I ask about her childhood. "What childhood? I grew up fast." I ask about her job. "It's work - and hell, does anyone enjoy working?"
"What do the men expect?" I wonder.
She takes another hit from her cig. "They get what they come for. They all dream about this little room before they arrive. It's like a fairytale to them. They expect a princess, and they get Theresa. But they can't see me; they only see their fantasy. I'm just the vessel to take them where they want to go. I don't see them, either. Everyone has the same face, same smell. If they don't get off, that's their problem. I tell them to change their fantasy or take Viagra. This small room is the house of the dead."
I gingerly ask "If you could have one wish, what would it be?"
"One wish?" She pauses and thinks. "To experience at least once in my life having my soul touched instead of my body." A deep sadness transforms her face. "With no exchange of money. But it's too late for that."
She stands, gesturing for me to do the same. I pay her and thank her for her honesty. She shrugs, pulls the drapes open, and opens the door to let an old Asian man inside. She offers no smile, no good-bye. I'm just another faceless customer.
Entwined in Tragic Lives:
What am I doing here in a crowded corridor of smut with these empty souls, entwined in their tragic lives? Am I one of them? Is everyone?
I rejoin the swollen crowd of sightseers and slither past men queued up and waiting to slip into small, dank-smelling cubicles where they will rendezvous with private fantasies. Suddenly I'm confronted with the sour breath of an old male face in front of me. I pull my coat tighter around my body and push on, pretending to be unfazed.
With a more purposeful stride I head back to the sanctuary of my room as I try to assimilate the experiences of the last 24 hours and reconcile my newfound lessons.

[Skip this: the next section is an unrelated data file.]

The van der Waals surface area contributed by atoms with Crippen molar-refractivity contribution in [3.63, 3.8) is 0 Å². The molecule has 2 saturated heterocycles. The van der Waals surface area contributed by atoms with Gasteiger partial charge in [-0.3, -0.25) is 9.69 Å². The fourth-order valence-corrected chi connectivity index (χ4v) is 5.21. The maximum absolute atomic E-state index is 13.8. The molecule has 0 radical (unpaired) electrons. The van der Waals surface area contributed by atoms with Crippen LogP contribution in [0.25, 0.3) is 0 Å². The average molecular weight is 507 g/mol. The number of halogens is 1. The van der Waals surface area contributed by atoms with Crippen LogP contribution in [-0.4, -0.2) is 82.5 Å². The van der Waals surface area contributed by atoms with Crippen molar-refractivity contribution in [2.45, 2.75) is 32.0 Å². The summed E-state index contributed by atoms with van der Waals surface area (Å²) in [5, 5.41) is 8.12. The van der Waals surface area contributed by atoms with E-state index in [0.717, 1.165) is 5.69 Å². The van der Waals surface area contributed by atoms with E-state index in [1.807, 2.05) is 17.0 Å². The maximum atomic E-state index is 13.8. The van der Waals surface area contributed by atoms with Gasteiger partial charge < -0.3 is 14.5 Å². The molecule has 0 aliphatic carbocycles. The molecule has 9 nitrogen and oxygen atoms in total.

Women of the (Starry) Night:
Especially for those raised in more conservative environments the conspicuous lack of inhibition in Amsterdam's red light district can test or recalibrate one's moral compass. But it reaffirmed my belief that when we allow ourselves to venture beyond familiar enclaves we face our fear of the unknown.
Knowing dissipates fright and invites the potential for enlightenment. When we fear others it leads to hatred. But when we feel safe around others it invites the possibility for love.
I don't know what complex paths or storied journeys have led souls like Teresa into their current circumstances. She does not like her situation. But instead of folding her cards she has the fortitude and dignity to play the hand she's been dealt until her fortune hopefully changes. We have to take responsibility for our own survival when faced with dire circumstances, and tough choices inform our true destiny.
Looking up at the night sky I envision Van Gogh's "Starry Night" and think of how he painted and fed so many trollops. Women of the night - of nights just like this one - inspired Vincent. They were crucial companions who helped him create, and perhaps I should feel envy - not pity - for these muses. As author Henry Miller said, "Only whores appreciate me." Maybe such women - who step forward to willingly embrace a nobler alternative to victimization - are history's unrecognized angels.
Nurturing Anne Frankness:
"Everyone has inside of him a piece of good news. The good news is that you don't know how great you can be, how much you can love, what you can accomplish, and what your potential is." (Anne Frank)
Young Anne marveled at how wonderful it is that "nobody need wait a single moment before starting to improve the world," and she said, "I don't think of all the misery but of the beauty that still remains."
Journal like Anne Frank did. Start documenting your days so you can look back on your past year and discover how much you've grown and what you want the following year to look like.
Along the way others will touch you for free - deep within your soul.